“Wow,” you say, “that’s a lot to take in,” pausing a bit to ruminate. Then, you look to your left and see an open field where a girl and her mom are launching a model rocket. “Sir Newton,” you say, gesturing to the rocket, “would you like the first crack at this?”

Model rocket launch explained by Newton, Einstein

“Certainly,” he begins, “unless I am mistaken, it appears there is some kind of chemical propulsion at work here as evidenced by the white smoke. When the chemicals react, they are forced out of the bottom of the rocket at a high rate of speed. As the chemicals are pushed downward, they propel the rocket upward. And look, what is that? Something popped out of the top and is slowing the rocket’s descent. That’s ingenious. A great idea to catch air on the way down and slow the rocket as it falls back to the ground by the force of gravity. Back to when it was going up though. In order for it to rise, the upward forces on it, provided by the chemicals pushing it up, exceeded the rocket’s weight, allowing it to accelerate upward and move into the sky. When it hits the ground, it is at rest, meaning gravity’s downward force on it is then balanced by the ground supporting it.”

You look over at Einstein, who is ready, “A good summary, and you are correct about the chemical propulsion. But that line you see there on the ground contains copper wires which transfer electrical energy from a battery there, to the igniter, over there, which heats up and starts the chemical reaction. I agree with your idea of propulsion, but as usual, I will have to disagree on the gravity explanation. Before the rocket lifts off, it is being supported by the ground (and the same after it lands). This means that it is being pushed upwards, just as we discussed last time. This also means it is accelerating before it is launched. The difference is, upon ignition, the chemicals give it an even greater acceleration, allowing it to move into the sky. The falling is slowed by what we call a parachute, which indeed catches the air. This air pushes up on the parachute, causing the rocket to move away from its geodesic (think freefall motion here), slowing it down compared to the rate at which it would fall if the parachute were not present.”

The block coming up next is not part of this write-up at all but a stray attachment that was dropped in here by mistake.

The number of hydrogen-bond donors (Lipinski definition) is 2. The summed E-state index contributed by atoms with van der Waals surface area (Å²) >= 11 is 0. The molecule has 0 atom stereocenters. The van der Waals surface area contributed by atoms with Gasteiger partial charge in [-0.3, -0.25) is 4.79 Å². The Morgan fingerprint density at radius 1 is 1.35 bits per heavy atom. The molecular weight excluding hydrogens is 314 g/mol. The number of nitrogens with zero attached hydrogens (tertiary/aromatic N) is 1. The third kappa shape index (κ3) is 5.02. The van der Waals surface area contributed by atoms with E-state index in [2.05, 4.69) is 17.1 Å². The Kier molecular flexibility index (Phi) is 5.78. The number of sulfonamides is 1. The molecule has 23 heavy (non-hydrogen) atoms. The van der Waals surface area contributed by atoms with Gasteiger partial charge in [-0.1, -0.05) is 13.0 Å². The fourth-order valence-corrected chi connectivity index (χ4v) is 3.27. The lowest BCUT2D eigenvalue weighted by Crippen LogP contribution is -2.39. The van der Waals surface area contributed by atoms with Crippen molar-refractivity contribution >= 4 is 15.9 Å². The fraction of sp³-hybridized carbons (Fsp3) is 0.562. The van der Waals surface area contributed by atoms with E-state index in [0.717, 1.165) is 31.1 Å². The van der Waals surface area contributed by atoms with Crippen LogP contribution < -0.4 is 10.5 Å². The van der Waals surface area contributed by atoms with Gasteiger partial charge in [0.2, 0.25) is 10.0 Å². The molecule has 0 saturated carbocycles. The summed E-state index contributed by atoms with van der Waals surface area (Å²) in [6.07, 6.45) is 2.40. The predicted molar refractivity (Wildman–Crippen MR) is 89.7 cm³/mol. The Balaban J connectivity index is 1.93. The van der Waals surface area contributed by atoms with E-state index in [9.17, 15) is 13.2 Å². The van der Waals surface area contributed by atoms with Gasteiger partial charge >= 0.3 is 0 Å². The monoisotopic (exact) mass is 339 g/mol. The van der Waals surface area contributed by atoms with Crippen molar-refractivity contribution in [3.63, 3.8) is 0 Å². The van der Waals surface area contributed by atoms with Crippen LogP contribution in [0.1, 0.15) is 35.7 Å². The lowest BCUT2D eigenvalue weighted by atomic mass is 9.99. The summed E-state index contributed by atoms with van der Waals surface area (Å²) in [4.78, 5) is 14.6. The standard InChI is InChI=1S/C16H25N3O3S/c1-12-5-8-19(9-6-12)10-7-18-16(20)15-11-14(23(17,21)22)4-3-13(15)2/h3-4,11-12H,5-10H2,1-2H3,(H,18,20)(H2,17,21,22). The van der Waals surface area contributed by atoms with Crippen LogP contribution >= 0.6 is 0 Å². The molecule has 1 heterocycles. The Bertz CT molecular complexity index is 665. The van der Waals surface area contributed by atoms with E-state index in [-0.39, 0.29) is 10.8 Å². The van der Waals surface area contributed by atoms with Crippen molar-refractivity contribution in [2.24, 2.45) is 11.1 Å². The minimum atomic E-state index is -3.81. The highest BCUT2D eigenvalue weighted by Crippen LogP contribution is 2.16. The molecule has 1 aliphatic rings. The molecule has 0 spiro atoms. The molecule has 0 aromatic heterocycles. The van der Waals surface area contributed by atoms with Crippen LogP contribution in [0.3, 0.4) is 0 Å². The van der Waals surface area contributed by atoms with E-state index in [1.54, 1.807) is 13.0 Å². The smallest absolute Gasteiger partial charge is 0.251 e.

You think about this explanation. Then a thought hits you, “Professor Einstein,” you begin, “if the ground is the object that is accelerating upwards toward the rocket, then how can air keep the rocket from hitting the ground as fast? I mean, if the ground isn’t changing its accelerated rate, then, wouldn’t the rocket hit at the same rate either way?”

Einstein smiles, “Now I’ve got you thinking!” He chuckles a bit, then, “But the air still has the last laugh. How do you think the air is moving? Is it following its geodesic (down toward the center of the Earth), or has it been influenced by the Earth below it?”

He pauses, waiting for your eyes to show your comprehension, then continues, “Indeed, it too is accelerating upward and has an effect on the parachute, which slows the rate of descent of the rocket, just as I said before.”

Newton looks over to Einstein, “It is fascinating, this Relativity theory of yours. I’d like to hear more about it.”

Just then, your alarm goes off. It’s time to return them to their respective centuries and locations. You respectfully interrupt their conversation and lead them to the time machine. As they walk, the last dewdrop hanging from a raspberry leaf catches everyone’s eye with a glimmer of colors. Newton smiles, knowing exactly where the colors come from. Einstein smiles too, thinking about different energies of photons. You smile because rainbows always make you smile.